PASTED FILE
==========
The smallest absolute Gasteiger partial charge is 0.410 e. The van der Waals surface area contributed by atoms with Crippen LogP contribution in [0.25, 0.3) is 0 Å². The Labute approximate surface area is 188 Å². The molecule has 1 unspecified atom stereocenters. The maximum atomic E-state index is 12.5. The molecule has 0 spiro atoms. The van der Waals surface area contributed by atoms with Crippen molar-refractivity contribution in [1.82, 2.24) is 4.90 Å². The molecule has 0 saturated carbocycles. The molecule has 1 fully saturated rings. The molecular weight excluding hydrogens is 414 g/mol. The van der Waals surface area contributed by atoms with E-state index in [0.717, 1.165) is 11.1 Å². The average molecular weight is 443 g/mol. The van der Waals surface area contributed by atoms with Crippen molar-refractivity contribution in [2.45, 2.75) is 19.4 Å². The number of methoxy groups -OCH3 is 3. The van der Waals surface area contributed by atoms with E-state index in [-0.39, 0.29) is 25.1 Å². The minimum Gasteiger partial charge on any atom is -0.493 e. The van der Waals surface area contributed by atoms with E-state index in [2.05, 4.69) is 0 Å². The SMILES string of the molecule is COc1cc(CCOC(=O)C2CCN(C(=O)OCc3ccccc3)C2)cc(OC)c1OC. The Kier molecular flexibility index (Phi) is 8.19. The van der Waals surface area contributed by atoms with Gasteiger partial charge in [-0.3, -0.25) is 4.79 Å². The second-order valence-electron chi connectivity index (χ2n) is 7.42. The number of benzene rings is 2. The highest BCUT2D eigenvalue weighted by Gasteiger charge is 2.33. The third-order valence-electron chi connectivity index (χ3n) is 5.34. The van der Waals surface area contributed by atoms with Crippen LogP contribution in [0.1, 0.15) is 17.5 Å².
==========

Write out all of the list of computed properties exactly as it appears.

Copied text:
The smallest absolute Gasteiger partial charge is 0.410 e. The van der Waals surface area contributed by atoms with Crippen LogP contribution in [0.25, 0.3) is 0 Å². The Labute approximate surface area is 188 Å². The molecule has 1 unspecified atom stereocenters. The maximum atomic E-state index is 12.5. The molecule has 0 spiro atoms. The van der Waals surface area contributed by atoms with Crippen molar-refractivity contribution in [1.82, 2.24) is 4.90 Å². The molecule has 0 saturated carbocycles. The molecule has 1 fully saturated rings. The molecular weight excluding hydrogens is 414 g/mol. The van der Waals surface area contributed by atoms with E-state index in [0.717, 1.165) is 11.1 Å². The average molecular weight is 443 g/mol. The van der Waals surface area contributed by atoms with Crippen molar-refractivity contribution in [2.45, 2.75) is 19.4 Å². The number of methoxy groups -OCH3 is 3. The van der Waals surface area contributed by atoms with E-state index in [-0.39, 0.29) is 25.1 Å². The minimum Gasteiger partial charge on any atom is -0.493 e. The van der Waals surface area contributed by atoms with E-state index in [2.05, 4.69) is 0 Å². The SMILES string of the molecule is COc1cc(CCOC(=O)C2CCN(C(=O)OCc3ccccc3)C2)cc(OC)c1OC. The Kier molecular flexibility index (Phi) is 8.19. The van der Waals surface area contributed by atoms with Gasteiger partial charge in [-0.3, -0.25) is 4.79 Å². The second-order valence-electron chi connectivity index (χ2n) is 7.42. The number of benzene rings is 2. The highest BCUT2D eigenvalue weighted by Gasteiger charge is 2.33. The third-order valence-electron chi connectivity index (χ3n) is 5.34. The van der Waals surface area contributed by atoms with Crippen LogP contribution in [0.1, 0.15) is 17.5 Å².